The four most common touch screen technologies include resistive, infrared, capacitive and SAW (surface acoustic wave). Each technology offers its own unique advantages and disadvantages as described below. Resistive and capacitive touch screen technologies are the most popular for industrial applications. They are both very reliable. If the application requires that operators can wear gloves when using the touch screen, then we generally recommend the resistive technology (capacitive doesn’t support). Otherwise the capacitive technology (better optical characteristics) is more often recommended.
A resistive touch screen typically uses a display overlay consisting of layers, each with a conductive coating on the inner surface. The conductive inner layers are separated by special separator dots, evenly distributed across the active area. Finger pressure causes internal electrical contact at the point of touch, supplying the electronic interface (touch screen controller) with vertical and horizontal analog voltages for digitization. For CRT applications, resistive touch screens are generally spherical (curved) to match the CRT and minimize parallax. The nature of the material used for curved (spherical) applications limits light throughput such that two options are offered: Polished (clear) or antiglare. The polished choice offers clarity but includes some glare. The antiglare choice will minimize glare, but will also slightly diffuse the light throughput (image). Either choice will demonstrate either more glare (polished) or more light diffusion (antiglare) than associated with typical non-touch screen displays. Despite the tradeoffs, the resistive touch screen technology remains a popular choice, often because it can be operated while wearing gloves (unlike capacitive technology). Note that resistive touch screen materials used for flat panel touch screens are different and demonstrate much better optical clarity (even with antiglare). The resistive technology is far more common for flat panel applications.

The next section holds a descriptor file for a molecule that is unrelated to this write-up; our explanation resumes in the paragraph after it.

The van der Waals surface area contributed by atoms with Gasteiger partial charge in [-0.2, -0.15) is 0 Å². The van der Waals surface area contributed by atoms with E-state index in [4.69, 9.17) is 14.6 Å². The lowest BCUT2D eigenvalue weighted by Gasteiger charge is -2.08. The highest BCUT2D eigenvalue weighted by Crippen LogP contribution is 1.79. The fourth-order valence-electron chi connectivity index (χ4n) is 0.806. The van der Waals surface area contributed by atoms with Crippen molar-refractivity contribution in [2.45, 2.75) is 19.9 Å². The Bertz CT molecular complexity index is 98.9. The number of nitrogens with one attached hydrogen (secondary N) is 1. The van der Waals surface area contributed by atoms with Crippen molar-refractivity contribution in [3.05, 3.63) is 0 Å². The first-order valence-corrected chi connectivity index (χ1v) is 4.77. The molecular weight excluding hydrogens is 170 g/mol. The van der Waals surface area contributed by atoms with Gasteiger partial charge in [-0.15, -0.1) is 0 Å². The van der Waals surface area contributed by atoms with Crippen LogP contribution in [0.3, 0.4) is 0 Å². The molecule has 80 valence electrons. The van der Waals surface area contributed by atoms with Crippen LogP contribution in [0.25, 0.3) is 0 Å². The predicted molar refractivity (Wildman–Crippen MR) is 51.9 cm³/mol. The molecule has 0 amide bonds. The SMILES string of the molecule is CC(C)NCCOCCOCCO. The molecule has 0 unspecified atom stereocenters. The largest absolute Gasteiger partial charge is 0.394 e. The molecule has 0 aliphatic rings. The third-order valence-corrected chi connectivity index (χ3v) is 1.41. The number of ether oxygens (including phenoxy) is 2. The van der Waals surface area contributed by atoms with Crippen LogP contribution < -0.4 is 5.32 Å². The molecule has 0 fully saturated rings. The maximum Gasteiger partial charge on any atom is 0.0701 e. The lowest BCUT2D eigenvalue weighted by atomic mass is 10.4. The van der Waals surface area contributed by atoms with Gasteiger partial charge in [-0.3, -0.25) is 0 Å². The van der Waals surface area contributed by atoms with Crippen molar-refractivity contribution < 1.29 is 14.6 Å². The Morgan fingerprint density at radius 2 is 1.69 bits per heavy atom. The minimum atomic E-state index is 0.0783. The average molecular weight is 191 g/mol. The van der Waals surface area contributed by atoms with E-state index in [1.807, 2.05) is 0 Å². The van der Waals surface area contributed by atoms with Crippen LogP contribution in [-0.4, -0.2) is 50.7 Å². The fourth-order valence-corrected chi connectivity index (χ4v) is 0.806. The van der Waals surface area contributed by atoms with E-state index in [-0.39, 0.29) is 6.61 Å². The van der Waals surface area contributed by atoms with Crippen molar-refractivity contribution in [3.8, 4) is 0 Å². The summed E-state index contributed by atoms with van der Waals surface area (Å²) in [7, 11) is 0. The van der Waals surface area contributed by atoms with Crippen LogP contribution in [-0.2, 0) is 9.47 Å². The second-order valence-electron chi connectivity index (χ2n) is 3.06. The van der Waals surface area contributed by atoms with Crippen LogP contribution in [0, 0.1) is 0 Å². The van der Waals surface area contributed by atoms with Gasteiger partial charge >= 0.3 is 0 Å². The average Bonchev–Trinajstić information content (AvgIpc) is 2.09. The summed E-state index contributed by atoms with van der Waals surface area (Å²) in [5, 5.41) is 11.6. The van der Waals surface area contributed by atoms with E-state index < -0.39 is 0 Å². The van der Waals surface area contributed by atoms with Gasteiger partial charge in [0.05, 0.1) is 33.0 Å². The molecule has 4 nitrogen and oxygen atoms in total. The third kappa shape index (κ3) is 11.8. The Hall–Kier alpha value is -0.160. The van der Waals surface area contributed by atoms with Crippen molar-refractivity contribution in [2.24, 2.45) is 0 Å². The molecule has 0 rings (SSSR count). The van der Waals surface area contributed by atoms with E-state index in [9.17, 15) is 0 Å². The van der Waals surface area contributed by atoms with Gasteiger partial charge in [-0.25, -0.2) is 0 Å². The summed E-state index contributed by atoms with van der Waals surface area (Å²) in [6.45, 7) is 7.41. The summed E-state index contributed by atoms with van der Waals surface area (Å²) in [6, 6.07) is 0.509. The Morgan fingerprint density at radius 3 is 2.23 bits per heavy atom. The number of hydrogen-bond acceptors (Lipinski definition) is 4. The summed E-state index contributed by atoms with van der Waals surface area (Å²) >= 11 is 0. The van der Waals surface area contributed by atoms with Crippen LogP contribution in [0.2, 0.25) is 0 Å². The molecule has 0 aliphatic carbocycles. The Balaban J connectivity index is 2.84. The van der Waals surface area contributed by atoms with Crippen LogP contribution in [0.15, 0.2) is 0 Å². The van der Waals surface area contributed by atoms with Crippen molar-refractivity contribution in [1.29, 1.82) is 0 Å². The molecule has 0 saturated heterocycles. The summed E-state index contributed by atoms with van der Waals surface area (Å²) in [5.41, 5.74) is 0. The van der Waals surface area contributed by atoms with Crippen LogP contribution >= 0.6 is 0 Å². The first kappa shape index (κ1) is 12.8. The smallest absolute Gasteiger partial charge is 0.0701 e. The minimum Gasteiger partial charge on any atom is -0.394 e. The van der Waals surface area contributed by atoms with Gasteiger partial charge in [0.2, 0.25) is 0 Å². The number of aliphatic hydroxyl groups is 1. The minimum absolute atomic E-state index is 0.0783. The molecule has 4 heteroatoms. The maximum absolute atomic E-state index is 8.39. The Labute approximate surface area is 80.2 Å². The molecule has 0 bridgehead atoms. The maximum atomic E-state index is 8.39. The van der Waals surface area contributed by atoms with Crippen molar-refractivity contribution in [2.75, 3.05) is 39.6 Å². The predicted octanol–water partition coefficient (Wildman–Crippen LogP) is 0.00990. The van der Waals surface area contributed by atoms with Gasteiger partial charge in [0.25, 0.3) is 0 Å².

A capacitive touch screen includes an overlay made of glass with a coating of capacitive (charge storing) material deposited electrically over its surface. Oscillator circuits located at corners of the glass overlay will each measure the capacitance of a person touching the overlay. Each oscillator will vary in frequency according to where a person touches the overlay. A touch screen controller measures the frequency changes to determine the X and Y coordinates of the touch. Because the capacitive coating is even harder than the glass it is applied to, it is very resistant to scratches from (SIC) sharp objects. It can even resist damage from sparks. A capacitive touch screen cannot be activated while wearing most types of gloves (non-conductive).